As for the indie move from electric to electronic, this is at least the third coming of electronic music in the world of underground/indie or whatever you want to call it. Round 1 took place as the gloss came off the punk rock in the early 80s (Suicide, Depeche Mode, Gary Numan, Human League, Heaven 17, Simple Minds, Throbbing Gristle, DAF) though the Germans had a go at some synth stuff much earlier (Kraftwerk, Tangerine Dream). Round 2 came in the 1990s with The Prodigy, Chemical Brothers, Fatboy Slim, Moby, etc. What I am trying to say here is that the musical mood tends to vacillate between electric and electronic. Right now, that pendulum seems to be swinging to electronic but I am not sure that there is enough of a cultural zeitgest left in the wired world for this to matter much.

  3. Yuanny Dollar August 1, 2011 at 6:38 am #

    And if you doubt the verity of Chops comments — check out the visiting vocalist on that album you love — Battles – Gloss Drop. That’s right — it is Gary Numan — emerging slowly from the racks in the back of the stax of wax (as they referred to vinyl during one of its prior comings — the one before eight track and cassette).

  4. David Chops August 1, 2011 at 7:41 am #

    Senor Dinero, it is perhaps unseemly for me to nitpick after you valiantly stood up for my grouchiness but I actually passed no judgment on the relative merits of THS vs. Springsteen. I interpreted SE’s description of the usual Sprinsteen sound (lacking on Nebraska) as over-the-top insanity as a negative comment. Maybe I mis-interpreted. I just found it strange that he would trash that sound when the E-Street Band did it and apparently find it all good when THS unashamedly mimicked it. It may well be that in the context of a Springsteen record that does not work for him but it does when Craig Finn is on the mike. That ought to tell SE that his problem (assumng that the comment was actually negative) is not with the instrumental madness but something else.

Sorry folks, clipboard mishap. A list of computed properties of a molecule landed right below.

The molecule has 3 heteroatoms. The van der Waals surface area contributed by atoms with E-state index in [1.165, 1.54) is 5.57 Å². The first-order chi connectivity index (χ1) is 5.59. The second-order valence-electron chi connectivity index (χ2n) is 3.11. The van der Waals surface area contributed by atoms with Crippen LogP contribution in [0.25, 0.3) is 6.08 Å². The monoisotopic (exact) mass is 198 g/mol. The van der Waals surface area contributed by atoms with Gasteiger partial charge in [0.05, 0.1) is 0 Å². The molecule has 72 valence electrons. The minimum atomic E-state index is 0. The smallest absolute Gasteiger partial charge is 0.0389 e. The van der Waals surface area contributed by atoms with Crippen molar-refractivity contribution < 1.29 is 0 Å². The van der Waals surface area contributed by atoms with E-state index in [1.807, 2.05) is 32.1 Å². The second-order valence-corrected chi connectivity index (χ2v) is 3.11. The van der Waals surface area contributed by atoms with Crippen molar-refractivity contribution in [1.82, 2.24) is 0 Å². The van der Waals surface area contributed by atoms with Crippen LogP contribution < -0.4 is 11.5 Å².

• Yuanny Dollar August 2, 2011 at 9:07 am #

      You may be right. There is nothing like Craig Finn as a singer or a songwriter — would anyone else ever write Chill Out Tent (search it out). I think not. Craig on the mike is unique and, I think, not an acquired taste. You either like him or you don’t . So maybe Craig’s deadpan on top of E Street Band bombast works better than Springsteenian vocal bombast on top of E Street Band bombast. Either way, a lack of Clarence Clemmons makes everything better.

  5. Uncle Jiggly August 1, 2011 at 12:03 pm #

    So are Senor Dinero and Yuanny Dollar the same person!?!? (I’ll skip the emoticons)

    A difference between now and the days of yore as far as electronics in music go is the dramatic drop in costs. When I last ran a sound board in the early 80s it cost between 5-10k and required a significant amount of skill (which I never had).

    In the early 90s the cost and skill levels came down quite a bit. But today any monkey with a PC and $100 of software can make any person sound like anyone from Mary Martin to Burce Springsteen.

    Sure, there are still talented people who can blow away the hacks but the difference has been narrowed.

    What tha means to the future of music I’ll leave to you all.